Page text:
What’s really happened is the death of diverse and trustworthy, mass-market curation. In part, the slow death of radio. As the music marketing machines re-focused and cut back on taking risks as a fear response to file-sharing, the result was less truly new music being played on radio, TV or even Internet portals. MTV slowly became the hazardous waste dump of the world’s worst reality programming concepts, eventually completely abandoning music. So-called alternative radio stations across the nation either changed formats to top 40 or froze their playlists somewhere in the beginning of the 2000’s, putting Nirvana and Sublime with a touch of RATM and Pearl Jam on rotation 24/7 to sate the baser need for easy-to-digest nostalgia by a 30-plus audience that had already stopped buying new music anyway. (but in many cases would, if given the chance to sample something new)All while ignoring a new generation of music fans just dying for someone out there to say “check THIS out” once in a while.

The key here is MASS MARKET. Sure, we have college stations out there for the die-hard new music fans, but we have almost no non-top-40 outlet for the latest thing anymore. The latest thing, instead of being pushed, promoted and spread with intent, is marginalized and ignored by the only REAL means of getting to huge audiences. Which still is radio and TV, no matter what the “netsperts” out there would tell you while they sit on their piles of imaginary Web 2.0 play money. You and I both know that the music industry, out of fear, is the one who really dropped the ball on the development of new music. Sure, they pushed the safe stuff. The Coldplays and Nicklebacks and whatever other bands were on the closing credits of shitty movies out during those years. In my part of the world we have 2 radio stations that play new music on a regular basis. One is a college station that barely comes in because it’s on the outskirts of my major market. The other is up in the hills and plays some new music, but not much, since it’s focus appears to be feeding the ears of ageing hippies more than anything, in spite of the fact that it’s a locally funded non-profit, indie station that’s supposed to be offering an alternative to what’s available on the airwaves already. And even they are almost impossible to bring in from the major metropolitan area. What used to be the local “alternative” station was abandoned for a computer-programmed lego-brick-like station that has the same DJs across the nation wherever else it’s unseated a real station that people under 40 actually listened to. Plug and play top 40 and 90s nostalgia radio. So if a new artist did begin to explode nationwide, in my area no station would be able to play them. Let’s face it, radio is still the best way to reach a huge, nearly captive audience begging for some kind of guidance. Instead they find themselves drifting around the chaotic Internet, unfocused and apt to not find new music they MIGHT like if they just found a way to sample it. Like radio used to do for them. I’ve tried services like Pandora, and it just doesn’t work for me as well as others claim it works for them. I gave it some time and eventually got so bored with it and so frustrated with its unneccessary limitations, I moved on.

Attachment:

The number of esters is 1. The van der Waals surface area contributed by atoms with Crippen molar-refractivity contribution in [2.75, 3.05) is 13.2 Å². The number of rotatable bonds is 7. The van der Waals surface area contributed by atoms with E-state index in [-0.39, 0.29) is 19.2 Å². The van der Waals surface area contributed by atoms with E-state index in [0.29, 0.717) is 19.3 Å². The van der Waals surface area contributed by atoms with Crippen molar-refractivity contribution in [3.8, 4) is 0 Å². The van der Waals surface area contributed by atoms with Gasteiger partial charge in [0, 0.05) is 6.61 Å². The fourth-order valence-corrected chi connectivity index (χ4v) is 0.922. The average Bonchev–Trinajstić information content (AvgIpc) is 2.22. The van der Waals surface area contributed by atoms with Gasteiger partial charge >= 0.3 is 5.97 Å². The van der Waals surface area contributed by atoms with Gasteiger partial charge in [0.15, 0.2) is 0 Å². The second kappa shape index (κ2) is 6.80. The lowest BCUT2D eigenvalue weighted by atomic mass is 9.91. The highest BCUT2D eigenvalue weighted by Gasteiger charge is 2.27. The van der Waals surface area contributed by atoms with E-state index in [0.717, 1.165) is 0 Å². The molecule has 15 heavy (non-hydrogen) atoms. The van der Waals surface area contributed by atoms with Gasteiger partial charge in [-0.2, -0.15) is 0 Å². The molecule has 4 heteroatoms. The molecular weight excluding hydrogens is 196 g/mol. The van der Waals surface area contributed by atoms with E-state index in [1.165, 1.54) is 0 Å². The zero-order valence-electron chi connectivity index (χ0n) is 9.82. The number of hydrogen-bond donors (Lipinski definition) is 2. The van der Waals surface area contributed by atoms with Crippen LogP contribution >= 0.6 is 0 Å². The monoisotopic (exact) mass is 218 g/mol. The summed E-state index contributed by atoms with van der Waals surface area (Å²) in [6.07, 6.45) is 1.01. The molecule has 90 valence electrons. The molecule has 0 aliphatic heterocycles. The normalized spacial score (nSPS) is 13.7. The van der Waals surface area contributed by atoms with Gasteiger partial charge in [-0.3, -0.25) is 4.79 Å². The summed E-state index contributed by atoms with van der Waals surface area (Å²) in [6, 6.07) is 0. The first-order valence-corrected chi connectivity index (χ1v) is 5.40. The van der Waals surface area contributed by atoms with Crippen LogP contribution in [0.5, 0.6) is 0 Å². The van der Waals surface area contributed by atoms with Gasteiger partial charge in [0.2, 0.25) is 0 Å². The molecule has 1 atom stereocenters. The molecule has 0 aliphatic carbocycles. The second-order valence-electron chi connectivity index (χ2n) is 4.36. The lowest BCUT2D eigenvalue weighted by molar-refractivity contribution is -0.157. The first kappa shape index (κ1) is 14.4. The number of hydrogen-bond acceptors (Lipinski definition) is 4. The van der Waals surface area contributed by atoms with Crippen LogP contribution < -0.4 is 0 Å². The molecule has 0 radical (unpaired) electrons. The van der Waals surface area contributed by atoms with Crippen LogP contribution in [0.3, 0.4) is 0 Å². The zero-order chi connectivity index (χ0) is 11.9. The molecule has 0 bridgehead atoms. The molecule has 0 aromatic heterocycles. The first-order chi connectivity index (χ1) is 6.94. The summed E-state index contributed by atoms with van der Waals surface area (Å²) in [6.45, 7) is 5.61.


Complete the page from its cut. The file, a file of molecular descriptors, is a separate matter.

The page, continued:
But radio, radio is dead. It’s gone. And no-one appears to be willing to take a risk for longer than a few months to a year. Not like they used to. Everything is corporate now, with almost no room for risks in radio. It’s always the easy, comfortable option for them. And when things turn sour, they can point to articles like yours to back up their fear-based claims of THIEF! THIEF!! rather than face the fact that they dropped the ball and no-one has the guts to pick it back up and admit their mistake. It’s MUCH easier to blame it on the customer base, calling them thieves as they wander around the Internet doing their best to find something interesting in the billions of artists that are out there. Some online radio stations and sites have picked up the fight, sure. Pandora and service like them are satisfying to many, but not to me. It’s missing the human factor, that one voice out of the many you can trust to find that latest, coolest thing that you MUST hear. And it’s all too spread out. There’s no way in hell a site like Pandora, as successful as it is across the world, can reach a single, local area and get that one track out there so that it can reach the truly large audience it deserves. There’s no such thing as a regional hit that spreads out across the nation. Used to happen all the time. Not anymore. It’s all too unfocused, too spread out. And there are FAR too many blogs for them to reach the truly huge audiences radio can reach regionally.